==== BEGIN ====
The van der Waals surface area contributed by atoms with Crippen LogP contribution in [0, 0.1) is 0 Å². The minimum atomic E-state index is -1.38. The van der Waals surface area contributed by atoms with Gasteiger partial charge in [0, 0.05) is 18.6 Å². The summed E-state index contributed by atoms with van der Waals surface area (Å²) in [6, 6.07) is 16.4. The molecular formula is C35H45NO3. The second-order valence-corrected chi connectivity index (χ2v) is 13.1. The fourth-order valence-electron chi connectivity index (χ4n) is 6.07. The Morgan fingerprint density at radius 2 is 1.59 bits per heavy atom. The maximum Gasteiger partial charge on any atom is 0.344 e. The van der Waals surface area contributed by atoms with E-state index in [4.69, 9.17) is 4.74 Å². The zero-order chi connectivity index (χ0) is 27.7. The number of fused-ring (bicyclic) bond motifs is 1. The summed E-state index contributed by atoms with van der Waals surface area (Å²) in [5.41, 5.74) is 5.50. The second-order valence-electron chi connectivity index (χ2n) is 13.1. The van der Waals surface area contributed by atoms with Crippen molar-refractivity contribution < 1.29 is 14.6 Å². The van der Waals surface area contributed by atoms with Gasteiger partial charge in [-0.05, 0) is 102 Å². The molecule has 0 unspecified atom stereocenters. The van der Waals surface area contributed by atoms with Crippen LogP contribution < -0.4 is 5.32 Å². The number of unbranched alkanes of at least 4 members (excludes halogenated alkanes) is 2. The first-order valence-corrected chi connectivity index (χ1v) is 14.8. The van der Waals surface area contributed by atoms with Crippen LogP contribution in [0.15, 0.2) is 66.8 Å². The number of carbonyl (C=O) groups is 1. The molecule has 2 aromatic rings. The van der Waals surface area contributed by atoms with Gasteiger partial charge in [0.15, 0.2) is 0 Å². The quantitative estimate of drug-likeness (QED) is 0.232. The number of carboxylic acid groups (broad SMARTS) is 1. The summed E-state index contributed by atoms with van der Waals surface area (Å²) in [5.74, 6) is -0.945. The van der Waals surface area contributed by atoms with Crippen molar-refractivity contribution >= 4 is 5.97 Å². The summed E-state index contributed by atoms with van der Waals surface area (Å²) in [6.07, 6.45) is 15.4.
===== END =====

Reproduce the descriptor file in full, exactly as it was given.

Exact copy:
The van der Waals surface area contributed by atoms with Crippen LogP contribution in [0, 0.1) is 0 Å². The minimum atomic E-state index is -1.38. The van der Waals surface area contributed by atoms with Gasteiger partial charge in [0, 0.05) is 18.6 Å². The summed E-state index contributed by atoms with van der Waals surface area (Å²) in [6, 6.07) is 16.4. The molecular formula is C35H45NO3. The second-order valence-corrected chi connectivity index (χ2v) is 13.1. The fourth-order valence-electron chi connectivity index (χ4n) is 6.07. The Morgan fingerprint density at radius 2 is 1.59 bits per heavy atom. The maximum Gasteiger partial charge on any atom is 0.344 e. The van der Waals surface area contributed by atoms with E-state index in [4.69, 9.17) is 4.74 Å². The zero-order chi connectivity index (χ0) is 27.7. The number of fused-ring (bicyclic) bond motifs is 1. The summed E-state index contributed by atoms with van der Waals surface area (Å²) in [5.41, 5.74) is 5.50. The second-order valence-electron chi connectivity index (χ2n) is 13.1. The van der Waals surface area contributed by atoms with Crippen molar-refractivity contribution < 1.29 is 14.6 Å². The van der Waals surface area contributed by atoms with Gasteiger partial charge in [-0.05, 0) is 102 Å². The molecule has 0 unspecified atom stereocenters. The van der Waals surface area contributed by atoms with Crippen LogP contribution < -0.4 is 5.32 Å². The number of unbranched alkanes of at least 4 members (excludes halogenated alkanes) is 2. The first-order valence-corrected chi connectivity index (χ1v) is 14.8. The van der Waals surface area contributed by atoms with Crippen LogP contribution in [0.15, 0.2) is 66.8 Å². The number of carbonyl (C=O) groups is 1. The molecule has 2 aromatic rings. The van der Waals surface area contributed by atoms with Gasteiger partial charge in [0.15, 0.2) is 0 Å². The quantitative estimate of drug-likeness (QED) is 0.232. The number of carboxylic acid groups (broad SMARTS) is 1. The summed E-state index contributed by atoms with van der Waals surface area (Å²) in [5.74, 6) is -0.945. The van der Waals surface area contributed by atoms with Crippen molar-refractivity contribution >= 4 is 5.97 Å². The summed E-state index contributed by atoms with van der Waals surface area (Å²) in [6.07, 6.45) is 15.4.